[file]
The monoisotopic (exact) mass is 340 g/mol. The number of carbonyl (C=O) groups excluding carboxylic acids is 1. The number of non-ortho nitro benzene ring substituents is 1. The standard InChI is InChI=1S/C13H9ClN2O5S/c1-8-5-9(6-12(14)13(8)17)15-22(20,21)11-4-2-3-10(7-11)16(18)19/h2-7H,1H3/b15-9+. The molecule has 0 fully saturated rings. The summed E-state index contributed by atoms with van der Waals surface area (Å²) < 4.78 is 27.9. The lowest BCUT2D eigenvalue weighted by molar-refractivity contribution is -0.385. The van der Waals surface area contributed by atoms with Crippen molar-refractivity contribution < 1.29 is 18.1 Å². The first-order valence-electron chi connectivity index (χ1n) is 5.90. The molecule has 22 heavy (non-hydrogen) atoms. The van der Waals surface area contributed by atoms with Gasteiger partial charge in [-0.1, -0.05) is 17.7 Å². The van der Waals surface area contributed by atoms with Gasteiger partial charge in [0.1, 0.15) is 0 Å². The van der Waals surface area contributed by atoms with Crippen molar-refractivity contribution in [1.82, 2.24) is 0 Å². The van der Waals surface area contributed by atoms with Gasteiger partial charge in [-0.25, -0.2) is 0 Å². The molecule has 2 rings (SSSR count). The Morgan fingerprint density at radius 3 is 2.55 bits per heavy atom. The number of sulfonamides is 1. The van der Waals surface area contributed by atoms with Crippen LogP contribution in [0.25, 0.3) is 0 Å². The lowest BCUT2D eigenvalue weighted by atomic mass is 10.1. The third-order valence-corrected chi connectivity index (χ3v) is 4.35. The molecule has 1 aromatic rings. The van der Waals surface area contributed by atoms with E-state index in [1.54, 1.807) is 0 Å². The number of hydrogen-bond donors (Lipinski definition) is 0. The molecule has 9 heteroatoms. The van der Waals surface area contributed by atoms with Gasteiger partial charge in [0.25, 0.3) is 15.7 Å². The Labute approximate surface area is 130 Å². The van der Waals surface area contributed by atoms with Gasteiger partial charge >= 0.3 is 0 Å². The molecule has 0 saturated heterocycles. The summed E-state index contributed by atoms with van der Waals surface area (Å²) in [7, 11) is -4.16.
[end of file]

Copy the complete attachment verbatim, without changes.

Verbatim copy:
The monoisotopic (exact) mass is 340 g/mol. The number of carbonyl (C=O) groups excluding carboxylic acids is 1. The number of non-ortho nitro benzene ring substituents is 1. The standard InChI is InChI=1S/C13H9ClN2O5S/c1-8-5-9(6-12(14)13(8)17)15-22(20,21)11-4-2-3-10(7-11)16(18)19/h2-7H,1H3/b15-9+. The molecule has 0 fully saturated rings. The summed E-state index contributed by atoms with van der Waals surface area (Å²) < 4.78 is 27.9. The lowest BCUT2D eigenvalue weighted by molar-refractivity contribution is -0.385. The van der Waals surface area contributed by atoms with Crippen molar-refractivity contribution < 1.29 is 18.1 Å². The first-order valence-electron chi connectivity index (χ1n) is 5.90. The molecule has 22 heavy (non-hydrogen) atoms. The van der Waals surface area contributed by atoms with Gasteiger partial charge in [-0.1, -0.05) is 17.7 Å². The van der Waals surface area contributed by atoms with Gasteiger partial charge in [0.1, 0.15) is 0 Å². The van der Waals surface area contributed by atoms with Crippen molar-refractivity contribution in [1.82, 2.24) is 0 Å². The van der Waals surface area contributed by atoms with Gasteiger partial charge in [-0.25, -0.2) is 0 Å². The molecule has 2 rings (SSSR count). The Morgan fingerprint density at radius 3 is 2.55 bits per heavy atom. The number of sulfonamides is 1. The van der Waals surface area contributed by atoms with Crippen LogP contribution in [0.25, 0.3) is 0 Å². The lowest BCUT2D eigenvalue weighted by atomic mass is 10.1. The third-order valence-corrected chi connectivity index (χ3v) is 4.35. The molecule has 1 aromatic rings. The van der Waals surface area contributed by atoms with E-state index in [1.54, 1.807) is 0 Å². The number of hydrogen-bond donors (Lipinski definition) is 0. The molecule has 9 heteroatoms. The van der Waals surface area contributed by atoms with Gasteiger partial charge in [0.25, 0.3) is 15.7 Å². The Labute approximate surface area is 130 Å². The van der Waals surface area contributed by atoms with Gasteiger partial charge >= 0.3 is 0 Å². The molecule has 0 saturated heterocycles. The summed E-state index contributed by atoms with van der Waals surface area (Å²) in [7, 11) is -4.16.